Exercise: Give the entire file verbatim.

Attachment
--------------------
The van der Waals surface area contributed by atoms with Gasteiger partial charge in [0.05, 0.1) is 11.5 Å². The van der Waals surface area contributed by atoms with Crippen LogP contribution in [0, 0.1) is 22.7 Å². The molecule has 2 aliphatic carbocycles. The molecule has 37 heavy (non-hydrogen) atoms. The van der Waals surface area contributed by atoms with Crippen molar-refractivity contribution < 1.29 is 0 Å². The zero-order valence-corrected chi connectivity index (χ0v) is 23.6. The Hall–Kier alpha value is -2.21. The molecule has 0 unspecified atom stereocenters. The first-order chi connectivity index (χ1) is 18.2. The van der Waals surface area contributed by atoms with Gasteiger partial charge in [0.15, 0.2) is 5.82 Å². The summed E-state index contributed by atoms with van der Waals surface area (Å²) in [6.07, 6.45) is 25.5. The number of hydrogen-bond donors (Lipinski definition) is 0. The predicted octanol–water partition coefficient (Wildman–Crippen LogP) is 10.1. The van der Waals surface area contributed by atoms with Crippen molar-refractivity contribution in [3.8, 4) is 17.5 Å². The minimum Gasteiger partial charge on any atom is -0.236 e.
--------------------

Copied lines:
The van der Waals surface area contributed by atoms with Gasteiger partial charge in [0.05, 0.1) is 11.5 Å². The van der Waals surface area contributed by atoms with Crippen LogP contribution in [0, 0.1) is 22.7 Å². The molecule has 2 aliphatic carbocycles. The molecule has 37 heavy (non-hydrogen) atoms. The van der Waals surface area contributed by atoms with Crippen molar-refractivity contribution < 1.29 is 0 Å². The zero-order valence-corrected chi connectivity index (χ0v) is 23.6. The Hall–Kier alpha value is -2.21. The molecule has 0 unspecified atom stereocenters. The first-order chi connectivity index (χ1) is 18.2. The van der Waals surface area contributed by atoms with Gasteiger partial charge in [0.15, 0.2) is 5.82 Å². The summed E-state index contributed by atoms with van der Waals surface area (Å²) in [6.07, 6.45) is 25.5. The number of hydrogen-bond donors (Lipinski definition) is 0. The predicted octanol–water partition coefficient (Wildman–Crippen LogP) is 10.1. The van der Waals surface area contributed by atoms with Crippen molar-refractivity contribution in [3.8, 4) is 17.5 Å². The minimum Gasteiger partial charge on any atom is -0.236 e.